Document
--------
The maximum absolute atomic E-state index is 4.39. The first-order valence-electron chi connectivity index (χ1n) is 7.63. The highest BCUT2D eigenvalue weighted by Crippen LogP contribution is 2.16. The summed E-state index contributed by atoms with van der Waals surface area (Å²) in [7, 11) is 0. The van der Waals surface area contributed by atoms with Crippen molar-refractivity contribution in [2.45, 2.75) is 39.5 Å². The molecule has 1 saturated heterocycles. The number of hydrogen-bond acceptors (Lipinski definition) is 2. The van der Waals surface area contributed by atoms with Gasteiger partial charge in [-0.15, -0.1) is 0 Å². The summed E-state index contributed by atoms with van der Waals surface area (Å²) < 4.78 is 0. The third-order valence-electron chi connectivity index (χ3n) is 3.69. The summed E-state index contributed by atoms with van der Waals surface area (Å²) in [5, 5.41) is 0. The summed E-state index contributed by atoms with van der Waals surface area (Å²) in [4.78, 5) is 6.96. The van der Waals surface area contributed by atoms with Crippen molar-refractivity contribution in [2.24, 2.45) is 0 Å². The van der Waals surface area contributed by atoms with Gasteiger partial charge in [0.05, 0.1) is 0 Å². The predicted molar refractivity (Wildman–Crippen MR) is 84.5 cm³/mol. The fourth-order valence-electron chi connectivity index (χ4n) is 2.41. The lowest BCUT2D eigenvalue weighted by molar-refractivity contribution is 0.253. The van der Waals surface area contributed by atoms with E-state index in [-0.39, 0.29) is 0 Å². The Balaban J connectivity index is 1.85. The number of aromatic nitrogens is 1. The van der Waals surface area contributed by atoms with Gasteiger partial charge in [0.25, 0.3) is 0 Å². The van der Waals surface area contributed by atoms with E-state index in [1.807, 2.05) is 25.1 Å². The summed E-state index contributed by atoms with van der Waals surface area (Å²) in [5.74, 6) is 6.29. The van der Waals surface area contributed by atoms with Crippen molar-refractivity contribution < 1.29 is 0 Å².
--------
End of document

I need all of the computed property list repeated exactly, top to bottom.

The maximum absolute atomic E-state index is 4.39. The first-order valence-electron chi connectivity index (χ1n) is 7.63. The highest BCUT2D eigenvalue weighted by Crippen LogP contribution is 2.16. The summed E-state index contributed by atoms with van der Waals surface area (Å²) in [7, 11) is 0. The van der Waals surface area contributed by atoms with Crippen molar-refractivity contribution in [2.45, 2.75) is 39.5 Å². The molecule has 1 saturated heterocycles. The number of hydrogen-bond acceptors (Lipinski definition) is 2. The van der Waals surface area contributed by atoms with Gasteiger partial charge in [-0.15, -0.1) is 0 Å². The summed E-state index contributed by atoms with van der Waals surface area (Å²) < 4.78 is 0. The third-order valence-electron chi connectivity index (χ3n) is 3.69. The summed E-state index contributed by atoms with van der Waals surface area (Å²) in [5, 5.41) is 0. The summed E-state index contributed by atoms with van der Waals surface area (Å²) in [4.78, 5) is 6.96. The van der Waals surface area contributed by atoms with Crippen molar-refractivity contribution in [2.24, 2.45) is 0 Å². The van der Waals surface area contributed by atoms with Gasteiger partial charge in [0.05, 0.1) is 0 Å². The predicted molar refractivity (Wildman–Crippen MR) is 84.5 cm³/mol. The fourth-order valence-electron chi connectivity index (χ4n) is 2.41. The lowest BCUT2D eigenvalue weighted by molar-refractivity contribution is 0.253. The van der Waals surface area contributed by atoms with E-state index in [-0.39, 0.29) is 0 Å². The Balaban J connectivity index is 1.85. The number of aromatic nitrogens is 1. The van der Waals surface area contributed by atoms with Gasteiger partial charge in [0.25, 0.3) is 0 Å². The van der Waals surface area contributed by atoms with E-state index in [1.807, 2.05) is 25.1 Å². The summed E-state index contributed by atoms with van der Waals surface area (Å²) in [5.74, 6) is 6.29. The van der Waals surface area contributed by atoms with Crippen molar-refractivity contribution < 1.29 is 0 Å².